Vietnam Passes 4 to Reach List of Top 30 Exporters to the U.S.
Vietnam moved past Chile, Colombia, the Philippines and Spain in 2007 to reach the list of the top 30 exporters to the U.S., driven by stronger sales of clothing, furniture, electrical equipment and coffee.
Vietnam's shipments to the U.S., its top market, climbed 25 percent last year to $10.54 billion, according to figures released on the U.S. International Trade Commission's Web site. Exports to the U.S. increased 30 percent in 2006 and 26 percent in the previous year.
The level of Vietnamese sales to the U.S. is now more than 10 times the figure in 2001, when a tariff-cutting trade pact between the two nations came into effect. The Southeast Asian nation's move up the charts may not yet be finished, as last year's growth was achieved even as a stronger currency toward the end of 2007 made its exports less competitive.
``I see nothing in the way of Vietnam continuing to climb up that list,'' said Adam Sitkoff, executive director of the American Chamber of Commerce in Vietnam in Hanoi. ``Vietnam is a very competitive place to manufacture a wide variety of products, so export growth to the U.S. isn't just tied to one sector.''
Shipments of apparel jumped 36 percent to $4.29 billion, as Vietnam took advantage of the end of U.S. quotas after its January 2007 accession to the World Trade Organization.
Further growth in apparel exports is limited by issues including a ``lack of deepwater ports and other transport infrastructure and electric power, and growing labor issues, such as shortages of workers, sharply increasing labor costs, and illegal strikes,'' the American Chamber of Commerce in Ho Chi Minh City said, in an e-mail sent to members today.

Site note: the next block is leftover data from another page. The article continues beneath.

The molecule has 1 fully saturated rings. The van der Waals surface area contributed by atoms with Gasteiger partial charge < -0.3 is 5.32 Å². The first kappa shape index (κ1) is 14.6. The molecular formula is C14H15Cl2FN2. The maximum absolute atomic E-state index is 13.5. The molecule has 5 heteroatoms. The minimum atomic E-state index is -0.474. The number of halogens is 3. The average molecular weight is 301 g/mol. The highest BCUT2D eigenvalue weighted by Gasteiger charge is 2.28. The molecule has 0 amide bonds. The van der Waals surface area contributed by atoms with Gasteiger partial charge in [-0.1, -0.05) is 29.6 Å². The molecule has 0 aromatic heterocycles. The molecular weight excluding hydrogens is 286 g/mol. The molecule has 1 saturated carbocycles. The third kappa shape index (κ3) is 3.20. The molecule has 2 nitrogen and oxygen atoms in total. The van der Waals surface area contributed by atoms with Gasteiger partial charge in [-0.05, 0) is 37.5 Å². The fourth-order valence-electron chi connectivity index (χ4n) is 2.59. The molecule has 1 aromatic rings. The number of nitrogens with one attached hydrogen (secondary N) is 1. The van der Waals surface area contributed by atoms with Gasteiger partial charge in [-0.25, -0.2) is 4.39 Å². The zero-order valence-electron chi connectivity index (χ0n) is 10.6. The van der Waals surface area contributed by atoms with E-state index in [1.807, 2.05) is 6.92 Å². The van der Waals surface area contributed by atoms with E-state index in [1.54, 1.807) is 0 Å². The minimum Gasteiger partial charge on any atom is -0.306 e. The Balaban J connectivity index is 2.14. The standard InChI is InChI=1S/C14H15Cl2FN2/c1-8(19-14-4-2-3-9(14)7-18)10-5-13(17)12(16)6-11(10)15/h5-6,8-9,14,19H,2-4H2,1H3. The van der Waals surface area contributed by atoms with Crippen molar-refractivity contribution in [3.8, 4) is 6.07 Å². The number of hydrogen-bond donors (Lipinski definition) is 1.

Furniture shipments also climbed 36 percent, reaching $1.23 billion, to push the product past shoes as Vietnam's second- biggest export to the U.S. Footwear exports advanced 8 percent to $1.03 billion.
Seafood shipments to the U.S. gained 6 percent to $692 million, while exports of electrical machinery and equipment jumped 67 percent to $350 million. Exports of coffee to the U.S. from the world's second-biggest producer increased 52 percent to $307 million.
During Vietnam's crop year ended Sept. 30, 2007, ``there was a detectable rush by farmers to sell most of their coffee to take advantage of the high price,'' Fortis Bank SA/NV and VM Group said in a report last month on agricultural commodities.
Crude oil exports to the U.S. fell 18 percent to $446 million, as state-owned Vietnam Oil & Gas Corp.'s output slipped for a third straight year.
``Vietnam could see a temporary production surge'' this year for crude oil, as new fields are brought on-line, the International Energy Agency said in a Feb. 13 report.
U.S. exports to Vietnam surged 84 percent in 2007 to $1.82 billion, paced by a more than six-fold jump in car shipments to $217 million. The U.S. trade deficit with Vietnam widened 17 percent in 2007 to $8.72 billion.
By Jason Folkmanis - Bloomberg - February 18, 2008.